Forum for Science, Industry and Business

Sponsored by:     3M 
Search our Site:

 

Researchers identify gene mutation as major cause of Parkinson’s in Ashkenazi Jewish patients

26.01.2006


International team led by scientists at Einstein and Beth Israel



Researchers at the Albert Einstein College of Medicine of Yeshiva University and its Manhattan hospital affiliate, Beth Israel Medical Center, have found that a specific mutation in a single gene is a major cause of Parkinson’s disease among Ashkenazi (Eastern European) Jews. The report will appear in the January 26 issue of The New England Journal of Medicine.

"Like the discovery of the BRCA1 and BRCA2 gene mutations for breast cancer, this finding will directly affect the way Parkinson’s disease is diagnosed in Ashkenazi Jews," says Dr. Susan B. Bressman, senior investigator of the report, who also is Chairperson of Neurology at Beth Israel, as well as Professor and Vice Chair of Neurology at Einstein. "It also emphasizes the benefit of focusing genetic studies in a specific ethnic group, even with regard to a disease not thought to be primarily genetic in origin,"


"Up until now, genetic counseling for Parkinson’s disease hasn’t really been considered," adds study co-author Dr. Laurie J. Ozelius, Associate Professor of Molecular Genetics at Einstein. "Our finding should bring genetic counseling for Parkinson’s disease to the forefront along with genetic testing for early detection of Parkinson’s disease."

The researchers focused on a gene called LRRK2, which is mutated in about 1% of late-onset non-familial cases of Parkinson’s disease in those patients who are primarily of European ancestry.

Their study involved 120 unrelated Ashkenazi Jewish Parkinson’s disease patients who had been seen as outpatients at Beth Israel’s neurology department and screened for the gene. For comparison, a control group of 317 Ashenazi Jews who did not have Parkinson’s disease was also studied. DNA was extracted from white blood cells or cheek cells of all the study participants and analyzed for mutations.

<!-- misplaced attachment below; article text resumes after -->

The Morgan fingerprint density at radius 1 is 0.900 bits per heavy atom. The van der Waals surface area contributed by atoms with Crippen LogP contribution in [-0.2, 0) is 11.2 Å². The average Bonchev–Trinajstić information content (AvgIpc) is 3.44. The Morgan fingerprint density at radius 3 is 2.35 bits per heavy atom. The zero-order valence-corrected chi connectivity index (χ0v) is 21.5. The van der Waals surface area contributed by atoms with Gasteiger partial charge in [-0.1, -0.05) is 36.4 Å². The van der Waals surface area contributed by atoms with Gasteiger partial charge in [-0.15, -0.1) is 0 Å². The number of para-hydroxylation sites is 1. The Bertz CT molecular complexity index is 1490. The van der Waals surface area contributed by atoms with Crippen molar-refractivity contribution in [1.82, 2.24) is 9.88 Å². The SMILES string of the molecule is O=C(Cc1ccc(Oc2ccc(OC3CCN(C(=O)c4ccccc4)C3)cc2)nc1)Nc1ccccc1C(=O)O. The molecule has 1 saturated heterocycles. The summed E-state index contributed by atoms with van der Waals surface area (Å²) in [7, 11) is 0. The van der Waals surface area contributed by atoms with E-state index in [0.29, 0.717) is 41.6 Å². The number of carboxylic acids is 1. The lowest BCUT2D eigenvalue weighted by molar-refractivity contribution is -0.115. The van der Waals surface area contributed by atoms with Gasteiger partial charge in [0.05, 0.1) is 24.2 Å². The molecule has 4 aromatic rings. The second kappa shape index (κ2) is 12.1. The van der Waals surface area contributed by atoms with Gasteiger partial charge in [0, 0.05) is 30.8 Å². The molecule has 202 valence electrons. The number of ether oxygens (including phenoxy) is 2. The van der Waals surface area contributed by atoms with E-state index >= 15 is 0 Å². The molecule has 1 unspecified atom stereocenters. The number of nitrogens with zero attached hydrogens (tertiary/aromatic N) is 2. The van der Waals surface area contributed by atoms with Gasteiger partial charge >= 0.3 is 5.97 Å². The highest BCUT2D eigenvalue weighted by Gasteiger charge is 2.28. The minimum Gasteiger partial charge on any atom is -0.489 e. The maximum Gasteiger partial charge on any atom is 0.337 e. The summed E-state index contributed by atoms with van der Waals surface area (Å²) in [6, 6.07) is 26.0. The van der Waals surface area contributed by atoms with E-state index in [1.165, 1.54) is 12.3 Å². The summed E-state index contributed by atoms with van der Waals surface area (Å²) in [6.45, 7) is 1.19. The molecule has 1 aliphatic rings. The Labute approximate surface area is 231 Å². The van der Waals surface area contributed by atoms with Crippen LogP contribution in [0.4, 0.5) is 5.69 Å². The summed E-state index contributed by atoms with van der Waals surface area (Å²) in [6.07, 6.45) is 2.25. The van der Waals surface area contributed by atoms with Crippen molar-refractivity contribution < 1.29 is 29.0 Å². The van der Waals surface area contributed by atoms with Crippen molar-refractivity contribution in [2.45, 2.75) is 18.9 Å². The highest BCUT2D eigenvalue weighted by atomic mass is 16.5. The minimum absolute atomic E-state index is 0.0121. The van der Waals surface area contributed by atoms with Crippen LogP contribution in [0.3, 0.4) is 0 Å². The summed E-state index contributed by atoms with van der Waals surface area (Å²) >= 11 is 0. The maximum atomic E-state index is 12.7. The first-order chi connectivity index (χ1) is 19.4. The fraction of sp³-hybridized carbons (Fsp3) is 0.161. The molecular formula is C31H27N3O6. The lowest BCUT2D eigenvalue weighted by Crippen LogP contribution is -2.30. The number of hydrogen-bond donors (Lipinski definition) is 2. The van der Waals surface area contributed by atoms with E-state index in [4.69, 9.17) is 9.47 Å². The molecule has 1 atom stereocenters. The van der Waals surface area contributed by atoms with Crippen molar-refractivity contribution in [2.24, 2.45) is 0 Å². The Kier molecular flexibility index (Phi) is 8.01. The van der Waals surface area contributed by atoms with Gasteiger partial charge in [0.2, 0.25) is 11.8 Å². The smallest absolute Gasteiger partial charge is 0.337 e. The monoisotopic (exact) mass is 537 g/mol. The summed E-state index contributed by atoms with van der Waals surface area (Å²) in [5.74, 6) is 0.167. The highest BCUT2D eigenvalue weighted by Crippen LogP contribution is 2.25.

The G2019S mutation--the most common of several possible LRRK2 mutations--was detected in 18.3 percent (22 out of 120) of the Ashkenazi Jewish Parkinson’s patients compared with only 1.3 percent (4 out of 317) of control patients.

The mutation’s role was even more dramatic when the 120 Parkinson’s disease patients were divided into those (37) with a family history of the disease (defined as having at least one affected first, second, or third degree relative) and those (83) with no family history. The G2019S mutation was found in 29.7 percent (11/37) of the familial Parkinson’s cases but also in 13.3 percent (11/83) of so-called sporadic or nonfamilial cases. The frequency of this mutation among Ashkenazi Parkinson’s patients was 15 to 20 times higher than has been reported among patients of European ancestry in general.

In addition to Ashkenazi Jews, the researchers note that a group of North Africans of Arab descent have been found to have a high frequency of this same gene mutation as a cause of Parkinson’s disease. The two groups appear to share the same origin or founder, suggesting a probable Middle Eastern origin for this mutation.

Karen Gardner | EurekAlert!
Further information:
http://www.aecom.yu.edu

More articles from Life Sciences:

nachricht At last, butterflies get a bigger, better evolutionary tree
16.02.2018 | Florida Museum of Natural History